I realize news outlets (and for that matter, news-cycle blogs) have to go with what they’ve got, but I hope a few eyes were rolling over the weekend at the Great Debate Debate of 2015, said to be a rallying point for the vast Republican presidential field that was “rebelling” against CNBC and “uniting” to demand less challenging formats for future sponsors (with the exception of the sainted Fox News).

Today the United Debate Debate front is rapid unraveling as the actually very different interests of the candidates begin to manifest themselves. Four candidates (Trump, Kasich, Fiorina and Christie) have refused to sign onto a protest letter dictating terms to the networks. And at least one candidate, Christie, is mocking the whole exercise, as reported by Politico‘s Isenstadt, Gass and Gold:

“Why are we wasting time whining and bickering over this?” he asked. “I’d rather spend my time going out there talking to voters to talk about issues that really matter to the country, and if you think anybody who’s watching those debates really really cares about the future of the country is worried about whether a bathroom is close? Come on.”

“If you can’t exert bladder control for two hours, maybe you shouldn’t be president of the United States,” he cracked.

A new litmus test for candidates!

Christie actually sounded a bit like another critic of the debate debate, the actual President of the United States (per The Hill‘s Jordan Fabian):

President Obama on Monday mocked Republican presidential candidates as thin-skinned for lashing out at CNBC over the network’s handling of last week’s primary debate.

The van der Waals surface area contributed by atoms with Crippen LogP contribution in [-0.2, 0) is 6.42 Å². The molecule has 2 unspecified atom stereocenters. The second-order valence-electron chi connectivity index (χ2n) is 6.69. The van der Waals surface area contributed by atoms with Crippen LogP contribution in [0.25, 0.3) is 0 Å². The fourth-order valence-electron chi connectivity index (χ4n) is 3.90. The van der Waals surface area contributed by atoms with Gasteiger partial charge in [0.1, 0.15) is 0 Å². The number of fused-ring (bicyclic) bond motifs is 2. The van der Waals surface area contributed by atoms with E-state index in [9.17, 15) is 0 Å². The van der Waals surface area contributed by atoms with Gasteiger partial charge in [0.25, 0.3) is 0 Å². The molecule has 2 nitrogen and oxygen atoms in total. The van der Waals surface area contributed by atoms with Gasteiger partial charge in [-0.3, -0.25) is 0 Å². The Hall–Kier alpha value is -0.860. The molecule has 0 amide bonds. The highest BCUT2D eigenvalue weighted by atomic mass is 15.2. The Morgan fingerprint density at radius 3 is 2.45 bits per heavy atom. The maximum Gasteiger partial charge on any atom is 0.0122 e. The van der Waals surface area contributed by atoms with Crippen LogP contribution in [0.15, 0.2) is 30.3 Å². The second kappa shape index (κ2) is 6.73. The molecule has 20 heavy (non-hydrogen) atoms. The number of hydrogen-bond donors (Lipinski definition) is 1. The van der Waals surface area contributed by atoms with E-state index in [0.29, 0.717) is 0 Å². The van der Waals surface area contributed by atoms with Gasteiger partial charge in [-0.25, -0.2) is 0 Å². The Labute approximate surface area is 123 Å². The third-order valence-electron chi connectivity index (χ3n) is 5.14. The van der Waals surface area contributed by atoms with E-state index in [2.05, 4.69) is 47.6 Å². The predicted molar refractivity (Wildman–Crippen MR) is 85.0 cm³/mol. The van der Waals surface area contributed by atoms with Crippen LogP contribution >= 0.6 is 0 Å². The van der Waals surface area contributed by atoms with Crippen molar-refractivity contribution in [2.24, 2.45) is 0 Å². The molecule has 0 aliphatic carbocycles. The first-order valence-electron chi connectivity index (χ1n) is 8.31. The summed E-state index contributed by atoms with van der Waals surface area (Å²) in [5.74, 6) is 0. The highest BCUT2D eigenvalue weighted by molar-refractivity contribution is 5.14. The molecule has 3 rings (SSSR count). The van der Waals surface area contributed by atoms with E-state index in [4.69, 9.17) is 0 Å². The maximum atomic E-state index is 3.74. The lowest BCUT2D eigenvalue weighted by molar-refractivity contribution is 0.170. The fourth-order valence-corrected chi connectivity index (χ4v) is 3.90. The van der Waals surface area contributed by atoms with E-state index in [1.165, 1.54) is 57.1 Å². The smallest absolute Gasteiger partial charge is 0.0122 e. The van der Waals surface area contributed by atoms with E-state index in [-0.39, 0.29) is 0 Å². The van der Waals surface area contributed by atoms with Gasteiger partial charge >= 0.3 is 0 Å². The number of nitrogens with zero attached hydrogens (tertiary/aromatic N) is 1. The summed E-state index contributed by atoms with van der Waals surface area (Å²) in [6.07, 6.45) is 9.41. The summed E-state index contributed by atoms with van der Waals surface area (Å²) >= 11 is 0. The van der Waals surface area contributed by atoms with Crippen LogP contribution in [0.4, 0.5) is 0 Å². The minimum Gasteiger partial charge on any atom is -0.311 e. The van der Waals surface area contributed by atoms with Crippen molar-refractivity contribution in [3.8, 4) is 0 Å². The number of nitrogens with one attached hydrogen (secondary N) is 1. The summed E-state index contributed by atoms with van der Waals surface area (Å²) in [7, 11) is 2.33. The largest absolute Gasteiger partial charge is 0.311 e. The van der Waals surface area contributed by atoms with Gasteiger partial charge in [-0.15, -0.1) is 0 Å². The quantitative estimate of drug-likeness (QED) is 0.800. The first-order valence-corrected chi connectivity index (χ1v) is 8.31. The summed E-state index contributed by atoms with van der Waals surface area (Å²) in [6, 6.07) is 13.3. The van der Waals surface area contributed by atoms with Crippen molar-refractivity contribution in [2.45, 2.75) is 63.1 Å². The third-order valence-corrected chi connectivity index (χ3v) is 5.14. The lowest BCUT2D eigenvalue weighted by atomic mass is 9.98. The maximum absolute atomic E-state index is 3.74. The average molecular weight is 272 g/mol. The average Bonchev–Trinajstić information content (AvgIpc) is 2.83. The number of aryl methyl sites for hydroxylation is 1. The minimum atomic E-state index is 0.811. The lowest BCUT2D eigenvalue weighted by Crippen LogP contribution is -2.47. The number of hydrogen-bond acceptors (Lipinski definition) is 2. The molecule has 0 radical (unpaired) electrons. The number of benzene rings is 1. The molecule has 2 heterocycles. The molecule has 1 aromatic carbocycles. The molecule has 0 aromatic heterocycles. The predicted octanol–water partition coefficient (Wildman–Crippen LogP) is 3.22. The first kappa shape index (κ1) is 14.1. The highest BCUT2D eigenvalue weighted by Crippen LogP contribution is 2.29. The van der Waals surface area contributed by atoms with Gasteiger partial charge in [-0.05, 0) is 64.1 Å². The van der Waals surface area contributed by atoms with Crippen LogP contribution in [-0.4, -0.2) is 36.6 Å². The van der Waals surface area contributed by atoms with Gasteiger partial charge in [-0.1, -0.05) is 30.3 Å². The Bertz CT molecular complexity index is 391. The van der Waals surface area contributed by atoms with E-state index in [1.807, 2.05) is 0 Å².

“They say, ‘when I talk to [Russian President Vladimir] Putin, he’s going to straighten out,’” he said at a Democratic National Committee fundraiser in New York City. “And then it turns out they can’t handle a bunch of CNBC moderators.”

“If you can’t handle those guys, I don’t think the Chinese and the Russians are going to be too worried about you,” Obama added.

The whole debate debate is beginning to look like an effort spearheaded by the one candidate who probably has the most to lose from probing debate question, current poll leader Ben Carson. As HuffPost’s Sam Stein reports, Team Carson would apparently prefer a “debate” made up basically of opening and closing statements:

Ben Carson, the neurosurgeon-turned-top presidential candidate, has not hid his displeasure with the current structure of Republican debates. His campaign finds them argumentative and disjointed, and they are spearheading a meeting on Sunday evening in Washington, D.C., to figure out ways to upend the system.

The proposal they appear set to push to the other campaigns will be to actually eliminate the debating portion of the debates.

Carson’s campaign wants to have all the candidates onstage and to give each of those candidates five minutes, minimum, for opening and closing statements, according to The Wall Street Journal.

If you do the math with ten candidates, and assuming (as you should not) no “leakage” via candidates exceeding their time, you’re looking at 100 minutes of non-interrupted candidate talking points. If you also, as Carson earlier demanded, a two-hour cap on the whole show, and work in commercials, yeah, there’s not any time for “debating.” This is, of course, a guy who thinks any criticism of his wacky world-view is an effort to repress him and take away his liberties, so it’s no wonder he’s hostile to the very idea of being questioned.

In any event, since the next debate is on Fox Business, which is also not to be questioned, the debate debate will probably fade away until such time as it again becomes convenient for a majority of the field.

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Ed Kilgore is a political columnist for New York and managing editor at the Democratic Strategist website. He was a contributing writer at the Washington Monthly from January 2012 until November 2015, and was the principal contributor to the Political Animal blog.